Primary audiences for this roadmap include academic basic and translational scientists, clinical researchers, funders, public health policymakers, government officials, industry scientists, business leaders, regulators, and advocacy specialists.
Over the past two decades, three novel and significantly pathogenic coronaviruses have emerged from animal reservoirs to cause human epidemics or pandemics. Severe acute respiratory syndrome coronavirus (SARS-CoV) emerged in 2003, followed by Middle East respiratory syndrome coronavirus (MERS-CoV) in 2012 and severe acute respiratory syndrome coronavirus-2 (SARS-CoV-2) in 2019. Coronaviruses can be highly lethal to humans, as illustrated by the 35% case-fatality ratio (CFR) for MERS-CoV and the 10% CFR for SARS-CoV. Fortunately, neither MERS-CoV nor SARS-CoV have been shown to spread efficiently between humans. SARS-CoV-2 has a much lower CFR, but because of its high transmissibility, by the end of 2022 had led to more than 650 million reported COVID-19 cases and more than 6.6 million deaths worldwide (WHO 2022a).
The emergence of future coronaviruses that are both highly pathogenic and highly transmissible represents a real and present threat that underscores the critical need for a coordinated R&D initiative to develop broadly protective coronavirus vaccines.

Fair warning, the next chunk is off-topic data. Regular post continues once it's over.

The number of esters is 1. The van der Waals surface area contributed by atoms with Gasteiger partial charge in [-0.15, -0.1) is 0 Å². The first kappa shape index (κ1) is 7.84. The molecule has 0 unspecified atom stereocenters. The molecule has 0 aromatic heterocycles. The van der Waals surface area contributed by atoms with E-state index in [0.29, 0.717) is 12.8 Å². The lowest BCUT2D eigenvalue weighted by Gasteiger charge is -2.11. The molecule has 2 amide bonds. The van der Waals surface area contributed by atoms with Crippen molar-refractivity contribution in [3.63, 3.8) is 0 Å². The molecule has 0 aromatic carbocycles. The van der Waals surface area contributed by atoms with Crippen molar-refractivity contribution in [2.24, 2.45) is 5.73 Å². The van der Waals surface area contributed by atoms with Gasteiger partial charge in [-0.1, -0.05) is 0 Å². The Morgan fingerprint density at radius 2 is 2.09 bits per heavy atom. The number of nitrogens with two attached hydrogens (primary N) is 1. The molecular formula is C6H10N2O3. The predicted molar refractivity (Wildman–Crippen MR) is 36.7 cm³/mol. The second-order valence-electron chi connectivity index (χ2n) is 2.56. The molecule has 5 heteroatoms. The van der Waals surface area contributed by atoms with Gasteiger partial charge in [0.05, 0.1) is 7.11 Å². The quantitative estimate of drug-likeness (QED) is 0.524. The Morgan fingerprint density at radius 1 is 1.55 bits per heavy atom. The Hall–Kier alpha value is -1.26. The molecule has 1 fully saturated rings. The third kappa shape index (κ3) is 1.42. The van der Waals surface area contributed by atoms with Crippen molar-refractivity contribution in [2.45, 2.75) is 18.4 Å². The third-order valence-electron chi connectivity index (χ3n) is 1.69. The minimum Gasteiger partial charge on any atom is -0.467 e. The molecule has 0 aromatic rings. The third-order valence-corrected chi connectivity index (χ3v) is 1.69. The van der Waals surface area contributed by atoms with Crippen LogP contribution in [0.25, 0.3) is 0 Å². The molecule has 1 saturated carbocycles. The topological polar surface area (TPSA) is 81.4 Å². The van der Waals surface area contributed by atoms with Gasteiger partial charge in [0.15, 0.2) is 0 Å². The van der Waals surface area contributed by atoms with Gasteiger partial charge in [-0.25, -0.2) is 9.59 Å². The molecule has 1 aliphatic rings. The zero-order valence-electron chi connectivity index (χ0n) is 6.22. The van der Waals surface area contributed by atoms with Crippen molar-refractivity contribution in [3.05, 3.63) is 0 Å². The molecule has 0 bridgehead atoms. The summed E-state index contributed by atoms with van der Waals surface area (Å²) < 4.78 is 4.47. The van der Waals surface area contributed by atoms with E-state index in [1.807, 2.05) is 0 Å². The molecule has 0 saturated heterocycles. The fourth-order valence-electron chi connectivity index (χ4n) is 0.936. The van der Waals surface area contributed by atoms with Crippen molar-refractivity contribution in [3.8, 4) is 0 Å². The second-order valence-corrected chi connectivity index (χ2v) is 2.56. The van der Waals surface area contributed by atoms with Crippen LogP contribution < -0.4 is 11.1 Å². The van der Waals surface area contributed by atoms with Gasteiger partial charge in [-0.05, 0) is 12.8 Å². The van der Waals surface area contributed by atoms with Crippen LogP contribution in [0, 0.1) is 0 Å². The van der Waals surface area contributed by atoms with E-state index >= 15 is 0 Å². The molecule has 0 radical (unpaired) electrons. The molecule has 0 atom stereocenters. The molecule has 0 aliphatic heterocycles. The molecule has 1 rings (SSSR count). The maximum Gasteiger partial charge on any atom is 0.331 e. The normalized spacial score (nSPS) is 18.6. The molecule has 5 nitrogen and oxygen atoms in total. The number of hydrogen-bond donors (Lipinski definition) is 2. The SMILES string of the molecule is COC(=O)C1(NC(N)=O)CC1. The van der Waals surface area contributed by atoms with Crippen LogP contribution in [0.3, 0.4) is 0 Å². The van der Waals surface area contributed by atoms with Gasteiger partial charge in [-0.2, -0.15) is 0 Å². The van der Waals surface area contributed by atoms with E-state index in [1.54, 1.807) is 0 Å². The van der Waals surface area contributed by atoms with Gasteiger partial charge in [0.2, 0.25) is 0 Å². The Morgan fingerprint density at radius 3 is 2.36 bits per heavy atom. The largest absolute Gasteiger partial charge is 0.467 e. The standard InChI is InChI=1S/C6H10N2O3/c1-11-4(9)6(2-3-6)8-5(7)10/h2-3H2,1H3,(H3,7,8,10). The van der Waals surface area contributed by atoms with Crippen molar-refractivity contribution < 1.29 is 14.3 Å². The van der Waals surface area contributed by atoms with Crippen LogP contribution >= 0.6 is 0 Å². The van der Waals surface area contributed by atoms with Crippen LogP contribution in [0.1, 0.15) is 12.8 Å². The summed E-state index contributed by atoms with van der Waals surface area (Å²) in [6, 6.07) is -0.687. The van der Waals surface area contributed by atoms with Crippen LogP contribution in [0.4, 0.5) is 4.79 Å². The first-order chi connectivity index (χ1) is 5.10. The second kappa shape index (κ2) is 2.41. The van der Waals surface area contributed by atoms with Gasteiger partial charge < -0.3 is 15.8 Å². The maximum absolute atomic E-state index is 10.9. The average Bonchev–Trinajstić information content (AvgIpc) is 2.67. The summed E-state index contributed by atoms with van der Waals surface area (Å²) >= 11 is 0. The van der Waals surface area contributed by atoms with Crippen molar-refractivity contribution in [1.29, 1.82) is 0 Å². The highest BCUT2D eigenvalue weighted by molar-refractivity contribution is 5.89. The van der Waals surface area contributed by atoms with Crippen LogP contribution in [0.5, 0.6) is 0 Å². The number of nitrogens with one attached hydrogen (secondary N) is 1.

Additionally, the limited durability and immunologic protection (including limited protection against infection) conferred by available SARS-CoV-2 vaccines and natural infection, and the continuing emergence of new viral variants, further highlight the crucial need for a new, proactive approach to develop vaccines that provide greater durability and target continually emerging variants.
Advancing a global R&D agenda for broadly protective coronavirus vaccines is a large, complex endeavor that requires ongoing investment, communication, and coordination among researchers; representatives from governments, industry, multilateral, and nongovernmental organizations; regulators; and public health policymakers. This roadmap provides a framework and timeline to align the coordination, leadership, and investment necessary to achieve these ambitious goals.
A critical overarching goal of R&D efforts for broadly protective coronavirus vaccines is to develop vaccines that are available and appropriate for use worldwide. The speed of bringing initial SARS-CoV-2 vaccines to market was a spectacular accomplishment; however, multiple factors resulted in gross inequities in access to vaccines in remote and low-resource settings. Disparities were fueled by products whose cold-chain and technical requirements limited their use, protection of national interests in the face of limited supply, and global inequities in technical and public health capacity, financing, technology transfer, and manufacturing capabilities.
Future vaccine development must ensure that global equity is a core principle of R&D, and that programs anticipate and resolve issues that may undermine this objective.
Going forward, early and continuous engagement at the community, national, regional, and international levels will be essential to accomplish equitable distribution and uptake of future coronavirus vaccines.